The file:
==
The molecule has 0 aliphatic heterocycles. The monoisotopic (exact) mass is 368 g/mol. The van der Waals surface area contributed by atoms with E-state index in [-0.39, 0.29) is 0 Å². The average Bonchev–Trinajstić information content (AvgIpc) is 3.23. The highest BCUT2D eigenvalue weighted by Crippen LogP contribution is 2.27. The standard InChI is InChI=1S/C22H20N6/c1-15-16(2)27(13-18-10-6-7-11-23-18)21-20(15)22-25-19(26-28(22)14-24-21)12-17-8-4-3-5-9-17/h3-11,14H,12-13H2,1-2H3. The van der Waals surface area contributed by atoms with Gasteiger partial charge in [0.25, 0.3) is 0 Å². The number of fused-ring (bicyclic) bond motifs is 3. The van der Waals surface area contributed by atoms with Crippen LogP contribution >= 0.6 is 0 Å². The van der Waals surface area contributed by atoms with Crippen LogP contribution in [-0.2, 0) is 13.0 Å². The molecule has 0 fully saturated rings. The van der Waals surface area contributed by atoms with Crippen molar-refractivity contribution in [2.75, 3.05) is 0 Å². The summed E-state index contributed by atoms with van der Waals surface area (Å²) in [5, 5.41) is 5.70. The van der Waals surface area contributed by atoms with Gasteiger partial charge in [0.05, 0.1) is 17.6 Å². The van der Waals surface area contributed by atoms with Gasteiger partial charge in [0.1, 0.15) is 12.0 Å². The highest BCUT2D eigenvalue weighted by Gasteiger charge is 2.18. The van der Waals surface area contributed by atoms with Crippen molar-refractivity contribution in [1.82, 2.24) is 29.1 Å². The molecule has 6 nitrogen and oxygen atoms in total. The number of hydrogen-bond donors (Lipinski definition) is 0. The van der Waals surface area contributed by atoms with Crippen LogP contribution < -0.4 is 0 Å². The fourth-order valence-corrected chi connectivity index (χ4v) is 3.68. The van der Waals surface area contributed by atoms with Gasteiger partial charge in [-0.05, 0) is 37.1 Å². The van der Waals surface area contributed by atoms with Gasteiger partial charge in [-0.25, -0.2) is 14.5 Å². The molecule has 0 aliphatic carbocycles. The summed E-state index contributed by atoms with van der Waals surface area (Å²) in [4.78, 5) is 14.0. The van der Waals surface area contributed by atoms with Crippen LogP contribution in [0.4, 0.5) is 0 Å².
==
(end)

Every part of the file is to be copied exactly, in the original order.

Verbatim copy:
The molecule has 0 aliphatic heterocycles. The monoisotopic (exact) mass is 368 g/mol. The van der Waals surface area contributed by atoms with E-state index in [-0.39, 0.29) is 0 Å². The average Bonchev–Trinajstić information content (AvgIpc) is 3.23. The highest BCUT2D eigenvalue weighted by Crippen LogP contribution is 2.27. The standard InChI is InChI=1S/C22H20N6/c1-15-16(2)27(13-18-10-6-7-11-23-18)21-20(15)22-25-19(26-28(22)14-24-21)12-17-8-4-3-5-9-17/h3-11,14H,12-13H2,1-2H3. The van der Waals surface area contributed by atoms with Gasteiger partial charge in [0.25, 0.3) is 0 Å². The number of fused-ring (bicyclic) bond motifs is 3. The van der Waals surface area contributed by atoms with Crippen LogP contribution >= 0.6 is 0 Å². The van der Waals surface area contributed by atoms with Crippen LogP contribution in [-0.2, 0) is 13.0 Å². The molecule has 0 fully saturated rings. The van der Waals surface area contributed by atoms with Crippen molar-refractivity contribution in [2.75, 3.05) is 0 Å². The summed E-state index contributed by atoms with van der Waals surface area (Å²) in [5, 5.41) is 5.70. The van der Waals surface area contributed by atoms with Gasteiger partial charge in [0.05, 0.1) is 17.6 Å². The van der Waals surface area contributed by atoms with Gasteiger partial charge in [0.1, 0.15) is 12.0 Å². The highest BCUT2D eigenvalue weighted by Gasteiger charge is 2.18. The van der Waals surface area contributed by atoms with Crippen molar-refractivity contribution in [1.82, 2.24) is 29.1 Å². The molecule has 6 nitrogen and oxygen atoms in total. The number of hydrogen-bond donors (Lipinski definition) is 0. The van der Waals surface area contributed by atoms with Crippen LogP contribution < -0.4 is 0 Å². The fourth-order valence-corrected chi connectivity index (χ4v) is 3.68. The van der Waals surface area contributed by atoms with Gasteiger partial charge in [-0.05, 0) is 37.1 Å². The van der Waals surface area contributed by atoms with Gasteiger partial charge in [-0.25, -0.2) is 14.5 Å². The molecule has 0 aliphatic carbocycles. The summed E-state index contributed by atoms with van der Waals surface area (Å²) in [4.78, 5) is 14.0. The van der Waals surface area contributed by atoms with Crippen LogP contribution in [0.4, 0.5) is 0 Å².